Does this App Make Me Look Hacked?

Whether it’s the hottest game, the newest wave of pictures on Facebook, or that story you just MUST read to find out what happened, what we often fail to ask is, “but what about my privacy?”

In the days since Christopher Wylie appeared to testify in front of congress about things that we didn’t know we should be worried about, privacy fears have come, and gone. Like a fad that sends everyone into a water cooler gossip frenzy, the challenge of privacy is holding people’s attention. Do we care about our privacy? In many ways we do, but much like someone’s health, you always think you have it until you are confronted with information to the contrary.

What is health anyway?

While there are tools and metrics to measure health in variety of ways, we use health as a word meaning “not dead.” Privacy, and our concerns about it, tend to be just as accurate and self-aware. We are very concerned about our privacy once we find out we don’t have it. What we don’t want is someone stopping us from having fun to protect it.

We have a problem akin to a one-way mirror when it comes to both health and privacy. Our view is limited, we expose ourselves and see only our own reflection, we think ourselves healthy regardless of what the doctor states.

FOMO Because YOLO

Fear of missing out (FOMO) and You Only Live Once (YOLO), fun 21st-century acronyms to communicate the universal truth that all of us are responsible, until we aren’t. While commonly cited as “nothing ventured, nothing gained,” it is John Heywood in 1546 who is credited with “Noght veter noght haue spare to speke spare to spede. [Nothing ventured, nothing had – if you don’t speak, you don’t advance.]” While I’m sure #NVNHS2SS2S will never trend online like #FOMO or #YOLO, the reality is we’ve been throwing caution to the wind and doing what we want long before hashtags. We are a species that craves social connection, and we’re only ever a few friends away from exchanging privacy for inclusion.
And that’s a struggle for us in the field of technology, or, at least, it should be. Ultimately, it’s how many in the field make money. Profiting from human nature while also chastising and blaming it for doing the thing we well know they will do.

“The only truly secure system is one that is powered off, cast in a block of concrete and sealed in a lead-lined room with armed guards – and even then I have my doubts.”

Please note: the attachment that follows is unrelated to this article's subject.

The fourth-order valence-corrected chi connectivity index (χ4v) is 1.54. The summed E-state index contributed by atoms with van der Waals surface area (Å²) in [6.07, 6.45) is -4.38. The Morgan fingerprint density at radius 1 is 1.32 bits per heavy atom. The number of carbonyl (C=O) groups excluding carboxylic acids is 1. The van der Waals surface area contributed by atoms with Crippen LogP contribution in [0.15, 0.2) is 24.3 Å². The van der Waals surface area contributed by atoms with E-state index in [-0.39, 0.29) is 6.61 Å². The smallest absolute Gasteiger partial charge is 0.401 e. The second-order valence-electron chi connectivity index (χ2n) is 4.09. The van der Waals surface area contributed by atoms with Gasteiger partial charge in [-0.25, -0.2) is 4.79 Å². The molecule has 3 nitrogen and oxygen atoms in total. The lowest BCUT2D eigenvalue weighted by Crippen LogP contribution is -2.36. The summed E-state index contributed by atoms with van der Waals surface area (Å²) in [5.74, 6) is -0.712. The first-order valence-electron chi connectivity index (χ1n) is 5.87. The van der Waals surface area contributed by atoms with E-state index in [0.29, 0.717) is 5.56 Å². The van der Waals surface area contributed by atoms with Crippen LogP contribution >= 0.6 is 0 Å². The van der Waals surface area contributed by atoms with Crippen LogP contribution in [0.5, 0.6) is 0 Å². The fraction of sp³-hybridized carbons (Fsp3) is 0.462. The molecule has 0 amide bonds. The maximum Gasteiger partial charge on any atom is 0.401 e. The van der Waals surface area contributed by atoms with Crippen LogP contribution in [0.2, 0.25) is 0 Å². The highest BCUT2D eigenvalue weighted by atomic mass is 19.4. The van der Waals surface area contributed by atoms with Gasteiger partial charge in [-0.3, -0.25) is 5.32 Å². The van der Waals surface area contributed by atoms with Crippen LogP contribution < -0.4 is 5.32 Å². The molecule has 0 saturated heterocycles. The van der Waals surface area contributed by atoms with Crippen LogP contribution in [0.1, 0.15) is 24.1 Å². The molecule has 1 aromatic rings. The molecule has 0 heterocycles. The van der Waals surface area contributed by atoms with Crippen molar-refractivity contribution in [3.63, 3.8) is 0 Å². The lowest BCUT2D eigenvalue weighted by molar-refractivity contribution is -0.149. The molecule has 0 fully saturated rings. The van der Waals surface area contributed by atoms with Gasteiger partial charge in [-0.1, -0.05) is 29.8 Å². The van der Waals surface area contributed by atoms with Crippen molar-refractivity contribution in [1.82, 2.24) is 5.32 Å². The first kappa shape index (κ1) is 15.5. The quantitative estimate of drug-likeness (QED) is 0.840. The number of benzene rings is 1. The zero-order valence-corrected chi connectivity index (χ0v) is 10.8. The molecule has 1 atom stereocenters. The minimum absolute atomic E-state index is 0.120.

–Gene Spafford, “Computer Recreations: Of Worms, Viruses and Core War” by A. K. Dewdney in Scientific American, March 1989

While his comment was in an age before “internet addiction” was a concept, and was specifically about the vulnerability of systems to attack, very little has changed in terms of how we handle security. What has changed are the number of people affected, and never has the personal computer been as personal as it is now.

Personally Impersonal

While riding this wave, we have all become aware there’s always cost. Freeware and shareware were only a teaser of the thing you wanted. Software and music downloads on file sharing services were the easiest way to get a virus. We know there’s always a price tag with free, so why are we surprised that when we shop with a budget of free in terms of currency that we must pay another way?

Most of Us Are Bad at Mathematic Word Problems

Value can describe both something we hold in regard and the amount that we can pay to obtain something. What we’re not particularly adept at is calculating the exchange rate between a value, something we hold in regard, and a value, the price to obtain an object. While it’s true that we are afraid of missing out, and it’s also true that we may not always consider the consequences of our actions, there’s a much bigger problem at the center of exchanging privacy for inclusion. There’s a degree of expertise required to perform the calculation, one that most do not have.

If you’ve ever taken a trip and needed to utilize a foreign currency to make purchases, you know exactly what happens when value requires an exchange rate. No matter how savvy a consumer you are, your confidence in making purchases plummets and your ability to be taken advantage of skyrockets.

Your travel thoughts start to sound like, “is it $1.31CAD per $1USD or $1.31USD per $1CAD? If I spent $11.73CAD for breakfast, is that $8.97USD or $15.34USD? Oh, I’d love to get that backpack, how much is 285 pesos in US dollars?! Okay, okay, I can do this, you just take 285 and divide by 19.02, and…. Oh never mind.” One of the biggest reliefs in returning from your trip can be regaining your understanding of the relative value of money, no matter how proficient you are at calculating the absolute value. What we often take for granted at home, in terms of money, is that much of our spending is a relative thought. While the value of a currency and prices may change drastically between two points in time, they typically do so incrementally over time, and we adapt quickly to those small incremental changes and alter our understanding of the literal price and what it means for our budgets which inform us as to what we can afford.

We’re trading privacy—a foreign currency to everyone—for digital goods and services. And google doesn’t have a calculator for that one. Ultimately, no one is good at it, because we’re been asked to exchange something that money should never be able to buy. But here’s what I’ll look like when we’re old enough to know what we’re doing.